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Lafayette marshal's September trial date still stands — for now - KATC.com | Continuous News Coverage | Acadiana-Lafayette

Lafayette marshal's September trial date still stands — for now

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LAFAYETTE -

Lafayette City Marshal Brian Pope's upcoming felony trial date remains set for Sept. 25, although his attorneys say they don't expect the date to stand as they await evidence they say could affect the charges lodged against the marshal.

Pope appeared in court on Thursday, where Judge David Smith granted his request to lift the travel restrictions imposed on him since his indictment. Another motion by Pope's attorneys to postpone the trial date was deferred to a later date, as the marshal's defense team awaits a trove of requested information from the 15th Judicial District Attorney's Office.

That evidence would include "all exculpatory and impeachable evidence" against Pope in the case, said Brett Grayson, one of the marshal's two private attorneys.

Attorneys seek evidence of collusion

According to the motion requesting that evidence, it would include things like rap sheets or investigations, whether criminal or internal, for any witness brought forward in the case; evidence of any bargains made with witnesses; and transcripts, audio recordings and attendance records of the grand jury proceedings that led to Pope's indictment and that of his attorney, Charles Middleton, who represented the marshal in the public records lawsuit that led to his criminal indictment.

Although grand jury proceedings are usually secret, prosecutor Alan Haney said during court he has no objection to providing the information and requested that Judge David Smith order its release.

Pope's attorneys are also requesting any information that would show a link between 15th Judicial District Attorney Keith Stutes, prosecutors Danny Landry and Alan Haney, and Sheriff Mark Garber, who once served as a prosecutor for that office and whose 2015 campaign for sheriff is central to the marshal's legal battles since then. Suspecting collusion between Pope and Scott Police Chief Chad Leger, then a sheriff's candidate and Pope's political ally, The Independent sought emails related to an October 2015 press conference Pope held, in his official capacity, to attack Garber.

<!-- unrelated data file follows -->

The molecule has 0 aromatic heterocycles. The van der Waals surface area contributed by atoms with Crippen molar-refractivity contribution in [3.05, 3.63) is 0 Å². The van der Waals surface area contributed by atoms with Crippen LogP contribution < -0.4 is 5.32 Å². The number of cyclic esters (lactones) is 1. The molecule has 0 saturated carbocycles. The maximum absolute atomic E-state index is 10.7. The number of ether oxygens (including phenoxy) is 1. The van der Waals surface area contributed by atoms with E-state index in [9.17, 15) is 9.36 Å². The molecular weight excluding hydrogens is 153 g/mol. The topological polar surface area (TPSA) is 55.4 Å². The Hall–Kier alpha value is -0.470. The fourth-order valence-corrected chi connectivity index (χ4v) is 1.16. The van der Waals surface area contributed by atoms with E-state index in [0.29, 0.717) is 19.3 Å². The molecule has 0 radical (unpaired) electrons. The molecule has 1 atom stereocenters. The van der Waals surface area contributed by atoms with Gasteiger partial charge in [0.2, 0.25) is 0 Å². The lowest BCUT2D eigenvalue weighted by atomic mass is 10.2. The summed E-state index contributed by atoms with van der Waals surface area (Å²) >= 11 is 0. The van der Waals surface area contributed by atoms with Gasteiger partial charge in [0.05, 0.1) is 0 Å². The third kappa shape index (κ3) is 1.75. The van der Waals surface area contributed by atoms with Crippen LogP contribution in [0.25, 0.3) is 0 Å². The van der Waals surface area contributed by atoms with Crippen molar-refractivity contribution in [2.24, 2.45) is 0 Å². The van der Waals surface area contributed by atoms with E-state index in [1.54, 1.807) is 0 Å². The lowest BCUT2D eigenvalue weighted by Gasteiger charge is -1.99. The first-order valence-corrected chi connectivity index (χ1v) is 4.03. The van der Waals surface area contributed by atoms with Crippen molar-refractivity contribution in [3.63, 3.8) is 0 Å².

Pope's attorneys also seek evidence of correspondence — whether in text messages, emails, voicemails or physical letters —  between the DA's office and Gary McGoffin, who represented The Independent in its public records lawsuit.

Grayson said evidence provided through the request could serve as grounds for motions to either recuse the DA's Office from prosecuting the case or to dismiss the case on the basis of the office's "selective prosecution" of the marshal.

Grayson and Pope's other attorney, John McLindon, also suggest there won't be enough time for the DA's office to provide the information and for them to digest it, file responsive motions and then prepare for a Sept. 25 trial date.

Were personal emails improperly released? 

Meanwhile, during the Thursday hearing, the marshal's attorneys called a Lafayette Consolidated Government witness to the stand.

LCG technical services manager Ryan Mire testified that he searched the marshal's emails to respond to a December 2015 public records request from The Independent.

When faced with a non-response from the marshal in its request for some of his emails, the now-shuttered news publication made a parallel request for the information to LCG, which operates the marshal's emails services.

In previous hearings, Pope's attorneys have attempted to pose theories of back-door collusion between LCG and The Independent when that search was conducted — an effort apparently at hand again during Thursday's hearing.

Upon questioning from Grayson, Mire testified that he worked alone when retrieving the responsive emails and turned them over to his supervisor, who was to turn the information over to the city attorney. He said he knew nothing more about what happened with the information when he finished the job, including whether anyone had access to emails between Pope and his attorney — information that would have been protected from release under attorney-client privilege rules.

After the hearing, Grayson said the marshal's emails with his attorney were not released in the request, but emails of personal nature were. He said the Louisiana Supreme Court has found that personal emails, even if sent or received on a public email address, are not subject to disclosure.

Grayson said because of that, he'll seek a motion to suppress those emails from the case — an effort that could lead to the dismissal of Pope's perjury charges, which stemmed from a deposition he gave to The Independent and that was called because of those personal emails.

Pope faces seven felony counts, including two counts of perjury for alleged false statements made during depositions in the records lawsuit and five counts of malfeasance in office, all of which are related to evidence brought forth in the suit.

He's also subject to an ongoing recall effort. Read more on that effort and the marshal's first term in office here.

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